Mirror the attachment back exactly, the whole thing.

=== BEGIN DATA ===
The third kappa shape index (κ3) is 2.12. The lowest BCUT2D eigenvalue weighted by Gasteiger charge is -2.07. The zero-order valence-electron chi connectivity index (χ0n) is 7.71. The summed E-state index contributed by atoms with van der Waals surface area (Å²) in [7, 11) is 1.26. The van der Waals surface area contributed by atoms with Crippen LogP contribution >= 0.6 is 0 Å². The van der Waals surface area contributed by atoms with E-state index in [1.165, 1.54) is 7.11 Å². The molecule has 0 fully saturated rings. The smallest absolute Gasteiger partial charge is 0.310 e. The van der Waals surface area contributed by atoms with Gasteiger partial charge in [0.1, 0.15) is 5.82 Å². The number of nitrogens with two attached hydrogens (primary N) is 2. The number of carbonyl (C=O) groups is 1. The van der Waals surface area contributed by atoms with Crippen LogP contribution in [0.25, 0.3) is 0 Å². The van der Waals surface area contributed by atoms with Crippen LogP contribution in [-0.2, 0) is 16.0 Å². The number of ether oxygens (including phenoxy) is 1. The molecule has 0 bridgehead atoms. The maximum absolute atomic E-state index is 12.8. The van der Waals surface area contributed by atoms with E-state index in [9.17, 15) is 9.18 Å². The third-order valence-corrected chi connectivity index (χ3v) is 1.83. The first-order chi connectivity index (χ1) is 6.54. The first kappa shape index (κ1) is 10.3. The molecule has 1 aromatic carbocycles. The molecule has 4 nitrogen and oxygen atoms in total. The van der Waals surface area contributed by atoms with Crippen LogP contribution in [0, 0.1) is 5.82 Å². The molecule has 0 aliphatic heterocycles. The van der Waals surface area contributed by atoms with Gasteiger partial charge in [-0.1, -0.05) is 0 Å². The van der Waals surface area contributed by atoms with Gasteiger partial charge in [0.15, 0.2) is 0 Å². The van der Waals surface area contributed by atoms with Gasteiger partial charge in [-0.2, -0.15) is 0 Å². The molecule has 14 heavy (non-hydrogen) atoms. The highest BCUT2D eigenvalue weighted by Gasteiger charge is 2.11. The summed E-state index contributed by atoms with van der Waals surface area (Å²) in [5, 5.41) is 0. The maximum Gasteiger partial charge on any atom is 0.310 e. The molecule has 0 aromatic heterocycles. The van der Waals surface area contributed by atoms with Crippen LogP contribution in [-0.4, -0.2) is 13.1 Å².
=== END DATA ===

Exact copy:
The third kappa shape index (κ3) is 2.12. The lowest BCUT2D eigenvalue weighted by Gasteiger charge is -2.07. The zero-order valence-electron chi connectivity index (χ0n) is 7.71. The summed E-state index contributed by atoms with van der Waals surface area (Å²) in [7, 11) is 1.26. The van der Waals surface area contributed by atoms with Crippen LogP contribution >= 0.6 is 0 Å². The van der Waals surface area contributed by atoms with E-state index in [1.165, 1.54) is 7.11 Å². The molecule has 0 fully saturated rings. The smallest absolute Gasteiger partial charge is 0.310 e. The van der Waals surface area contributed by atoms with Gasteiger partial charge in [0.1, 0.15) is 5.82 Å². The number of nitrogens with two attached hydrogens (primary N) is 2. The number of carbonyl (C=O) groups is 1. The van der Waals surface area contributed by atoms with Crippen LogP contribution in [0.25, 0.3) is 0 Å². The van der Waals surface area contributed by atoms with Crippen LogP contribution in [-0.2, 0) is 16.0 Å². The number of ether oxygens (including phenoxy) is 1. The molecule has 0 bridgehead atoms. The maximum absolute atomic E-state index is 12.8. The van der Waals surface area contributed by atoms with E-state index in [9.17, 15) is 9.18 Å². The third-order valence-corrected chi connectivity index (χ3v) is 1.83. The first-order chi connectivity index (χ1) is 6.54. The first kappa shape index (κ1) is 10.3. The molecule has 1 aromatic carbocycles. The molecule has 4 nitrogen and oxygen atoms in total. The van der Waals surface area contributed by atoms with Crippen LogP contribution in [0, 0.1) is 5.82 Å². The molecule has 0 aliphatic heterocycles. The van der Waals surface area contributed by atoms with Gasteiger partial charge in [-0.1, -0.05) is 0 Å². The van der Waals surface area contributed by atoms with Gasteiger partial charge in [0.15, 0.2) is 0 Å². The van der Waals surface area contributed by atoms with Gasteiger partial charge in [-0.2, -0.15) is 0 Å². The molecule has 14 heavy (non-hydrogen) atoms. The highest BCUT2D eigenvalue weighted by Gasteiger charge is 2.11. The summed E-state index contributed by atoms with van der Waals surface area (Å²) in [5, 5.41) is 0. The maximum Gasteiger partial charge on any atom is 0.310 e. The molecule has 0 aromatic heterocycles. The van der Waals surface area contributed by atoms with Crippen LogP contribution in [-0.4, -0.2) is 13.1 Å².